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Five psychological reasons why people fall for scams – and how to avoid them

Posted by Marketing Director on August 03, 2020 - 3:44pm

Five psychological reasons why people fall for scams – and how to avoid them

Con artists, fraudsters and their hapless victims are a staple of the news cycle and hardly a week seems to pass without a story about an e-mail lottery scam or a telephone fraud. Many reading these stories perhaps just raise their eyebrows and shake their heads, wondering how people can be so gullible.

There is often an assumption that the victims have specific traits – perhaps they are elderly or less well educated? Or maybe the victims are particularly vulnerable – recently bereaved or socially isolated perhaps?

Figures do suggest that one in five over-65s say that they have been targeted by email scammers. But it is also likely that that nobody is immune to fraud and sometimes people simply fall for scams due to the psychological techniques employed by fraudsters.

Using some of the ideas outlined by psychology professor, Robert Cialdini, here are five psychological reasons why people fall for scams.

You scratch my back…

Beware the principle of reciprocity. If someone does something for us, we feel more obliged to do something for them. Scammers use this type of “enforced indebtedness” to elicit an unwise action from their target. For example, someone offering you an exclusive opportunity to invest your money can be seen to be doing you a favour. That in turn makes people want to return the favour – which could be as simple as continuing to listen to their sales pitch, or as destructive as signing up for a bogus scheme.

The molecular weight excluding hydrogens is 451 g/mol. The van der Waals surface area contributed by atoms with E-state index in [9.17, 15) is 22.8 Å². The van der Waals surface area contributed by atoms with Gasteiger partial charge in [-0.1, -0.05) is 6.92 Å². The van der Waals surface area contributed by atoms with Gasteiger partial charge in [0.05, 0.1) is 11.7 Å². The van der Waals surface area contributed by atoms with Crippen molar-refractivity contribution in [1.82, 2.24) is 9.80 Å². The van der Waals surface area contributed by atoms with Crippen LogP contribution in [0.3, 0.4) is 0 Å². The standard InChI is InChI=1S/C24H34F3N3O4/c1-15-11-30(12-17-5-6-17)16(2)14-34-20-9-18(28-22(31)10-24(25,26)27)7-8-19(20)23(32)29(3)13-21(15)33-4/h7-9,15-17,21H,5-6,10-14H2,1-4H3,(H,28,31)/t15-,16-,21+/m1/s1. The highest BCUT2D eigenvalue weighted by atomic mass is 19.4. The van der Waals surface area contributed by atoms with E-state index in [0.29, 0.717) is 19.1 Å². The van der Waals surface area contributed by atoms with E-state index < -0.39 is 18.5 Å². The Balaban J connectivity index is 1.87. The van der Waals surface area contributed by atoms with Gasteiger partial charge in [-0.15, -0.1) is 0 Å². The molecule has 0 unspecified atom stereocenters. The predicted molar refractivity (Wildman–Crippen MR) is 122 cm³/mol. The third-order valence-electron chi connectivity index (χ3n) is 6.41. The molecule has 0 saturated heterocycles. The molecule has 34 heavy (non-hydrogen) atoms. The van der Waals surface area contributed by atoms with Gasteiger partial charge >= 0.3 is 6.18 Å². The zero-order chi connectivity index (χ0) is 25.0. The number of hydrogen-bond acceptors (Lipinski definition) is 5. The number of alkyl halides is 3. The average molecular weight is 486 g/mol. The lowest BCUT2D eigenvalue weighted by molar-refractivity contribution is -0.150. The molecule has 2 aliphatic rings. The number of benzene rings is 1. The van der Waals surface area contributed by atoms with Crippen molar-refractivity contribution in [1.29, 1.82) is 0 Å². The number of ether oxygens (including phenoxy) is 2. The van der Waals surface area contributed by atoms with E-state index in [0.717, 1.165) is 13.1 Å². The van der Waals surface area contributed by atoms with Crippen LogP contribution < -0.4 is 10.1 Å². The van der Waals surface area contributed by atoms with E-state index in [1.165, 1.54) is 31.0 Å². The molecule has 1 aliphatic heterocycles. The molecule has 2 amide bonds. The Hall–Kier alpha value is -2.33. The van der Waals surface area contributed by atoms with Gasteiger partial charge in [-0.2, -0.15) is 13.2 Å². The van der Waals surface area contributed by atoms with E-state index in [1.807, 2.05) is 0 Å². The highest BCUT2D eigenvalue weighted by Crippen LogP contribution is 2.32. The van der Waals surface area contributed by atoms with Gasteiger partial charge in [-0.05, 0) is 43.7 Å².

Like lemmings off a cliff

Research shows that if a person believes other people are doing something, then they feel it must be okay for them to do it too. This is especially true when individuals find themselves in a pressured and ambiguous situation – such as a sales pitch. If a person on the other end of the phone tells us that 75% of people like us have signed up to this financial scheme, then we are much more likely to do so – even though we might secretly doubt the veracity of such claims.

Little steps

People like to think of themselves as being consistent and committed individuals. If we say we are going to do something, then generally we will, as failure to do so may dent our sometimes fragile self-esteem.

Fraudsters take advantage of this by getting us to commit to little steps that then escalate in nature. For example, by simply getting people to answer their “trivial” questions (how are you today?), the fraudster is getting their prey to fool themselves into believing that they are happy to talk to this unknown person. And, of course, trivial questions lead to more personal ones, like who do you bank with? Having answered one question, it would be inconsistent not to answer another one. And, after all, we like to perceive of ourselves as helpful and polite individuals.

FOMO (the fear of missing out)

People are generally worried about missing out on an opportunity, perhaps for “the next big thing”. And if such an “offer” is for a limited time only, then the principle of scarcity suggests that people are more likely to be drawn to it.